I'm just finishing up my last full day here in Fort Cochin, my last full day in Southern India. Tomorrow I head up to Kolkata, for less than 12 hours, then I'll settle 2 hours farther north in Santiniketan, a little town that centers around a University founded by India's Nobel Prize winning poet, Radindranath Tagore.
A poetry fiend, I'd like to say that I'd heard of Tagore before last week, but I'd be lying if I said as much. When Eva and Barbara, the two German ladies I met at Leelu's on my previous stay here, told me about Tagore and I said, "who?" they just about melted from shock. Apparently he's big news.
Eva has been volunteering at a grade school in Santiniketan for several years. She fell in love with it her first time there so she went home to Germany and started a non-profit to support the students' educations. They have an emphasis on storytelling in that part of the world, it being Tagore country, and when I said that I was a storyteller (aren't actors and writers storytellers?), Eva lit up and said, "You should come with us!"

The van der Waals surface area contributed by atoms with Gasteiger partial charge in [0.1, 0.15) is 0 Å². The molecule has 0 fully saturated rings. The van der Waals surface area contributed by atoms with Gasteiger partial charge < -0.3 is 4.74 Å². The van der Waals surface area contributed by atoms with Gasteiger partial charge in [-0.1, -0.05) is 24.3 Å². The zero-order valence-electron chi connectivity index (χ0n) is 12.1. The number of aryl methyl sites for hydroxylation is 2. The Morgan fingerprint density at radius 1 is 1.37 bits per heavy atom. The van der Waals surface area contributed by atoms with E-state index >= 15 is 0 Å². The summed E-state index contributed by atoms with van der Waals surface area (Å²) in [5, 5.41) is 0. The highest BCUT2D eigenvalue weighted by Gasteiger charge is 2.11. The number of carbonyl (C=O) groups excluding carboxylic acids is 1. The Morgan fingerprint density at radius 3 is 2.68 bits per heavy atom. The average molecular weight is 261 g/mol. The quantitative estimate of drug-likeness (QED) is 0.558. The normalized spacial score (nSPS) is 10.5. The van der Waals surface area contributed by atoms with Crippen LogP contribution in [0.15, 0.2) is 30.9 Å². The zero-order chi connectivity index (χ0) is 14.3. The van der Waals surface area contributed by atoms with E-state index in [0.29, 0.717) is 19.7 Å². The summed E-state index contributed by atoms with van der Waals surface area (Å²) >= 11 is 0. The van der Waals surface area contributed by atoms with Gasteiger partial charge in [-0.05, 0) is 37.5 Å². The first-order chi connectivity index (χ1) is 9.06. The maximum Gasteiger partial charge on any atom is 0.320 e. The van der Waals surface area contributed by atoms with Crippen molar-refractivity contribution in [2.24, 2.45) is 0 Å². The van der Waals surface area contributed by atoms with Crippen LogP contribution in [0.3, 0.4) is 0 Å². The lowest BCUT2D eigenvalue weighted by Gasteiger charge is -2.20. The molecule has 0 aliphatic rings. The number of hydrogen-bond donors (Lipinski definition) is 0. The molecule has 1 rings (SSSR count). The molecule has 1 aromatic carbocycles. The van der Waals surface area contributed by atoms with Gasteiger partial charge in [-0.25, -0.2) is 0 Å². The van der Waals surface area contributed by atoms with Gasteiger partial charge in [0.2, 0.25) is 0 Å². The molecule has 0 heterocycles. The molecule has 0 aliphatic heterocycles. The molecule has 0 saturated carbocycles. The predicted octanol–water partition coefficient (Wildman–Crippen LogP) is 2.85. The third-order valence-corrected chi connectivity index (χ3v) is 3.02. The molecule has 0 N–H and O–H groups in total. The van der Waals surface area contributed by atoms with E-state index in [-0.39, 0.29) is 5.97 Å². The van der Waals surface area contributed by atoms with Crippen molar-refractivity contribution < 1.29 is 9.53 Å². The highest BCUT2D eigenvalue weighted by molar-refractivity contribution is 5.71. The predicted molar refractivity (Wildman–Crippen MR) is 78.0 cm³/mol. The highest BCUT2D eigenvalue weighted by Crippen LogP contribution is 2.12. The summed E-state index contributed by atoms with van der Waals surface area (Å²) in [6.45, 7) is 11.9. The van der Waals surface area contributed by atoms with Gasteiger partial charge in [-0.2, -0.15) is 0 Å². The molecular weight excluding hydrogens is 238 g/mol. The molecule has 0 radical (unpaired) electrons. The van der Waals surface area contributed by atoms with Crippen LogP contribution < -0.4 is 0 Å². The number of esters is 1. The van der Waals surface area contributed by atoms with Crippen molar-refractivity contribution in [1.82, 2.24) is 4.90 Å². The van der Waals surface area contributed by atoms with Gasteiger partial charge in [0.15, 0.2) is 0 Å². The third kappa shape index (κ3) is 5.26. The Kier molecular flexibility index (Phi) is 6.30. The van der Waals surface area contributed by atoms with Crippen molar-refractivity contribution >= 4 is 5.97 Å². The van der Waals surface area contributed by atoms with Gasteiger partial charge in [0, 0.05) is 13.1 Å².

I'd had no intention of going anywhere near Kolkata, but something clicked and I knew I wanted to go and should go. The fact that everything fell so easily into place, just makes it more synchronistic. I'm not sure what I'll be doing there, but the volunteer coordinator has been emailing me about workshops for teachers and kids from several different schools. I guess I'll have to come up with something when I get there.
I'm rather melancholy about leaving the South. I've come to feel quite at home here. Happy and settled. It feels like I've been here a lifetime. I walk down the street in Fort Cochin and tuk's no longer hound me, shopkeepers say hello to me as if I'm an old friend, even the ones I haven't bought anything from. One young waiter from the restaurant I ate in my first night in Fort Cochin stopped me on the street tonight to tell me again how beautiful I looked in my Sari....last week.
"You looked very young. So young in that sari. How old are you?"
"You looked so young, like a young girl. A girl I like, she wears traditional sari like this that you wore. It like this very much. I like her very much. But another boy also likes her."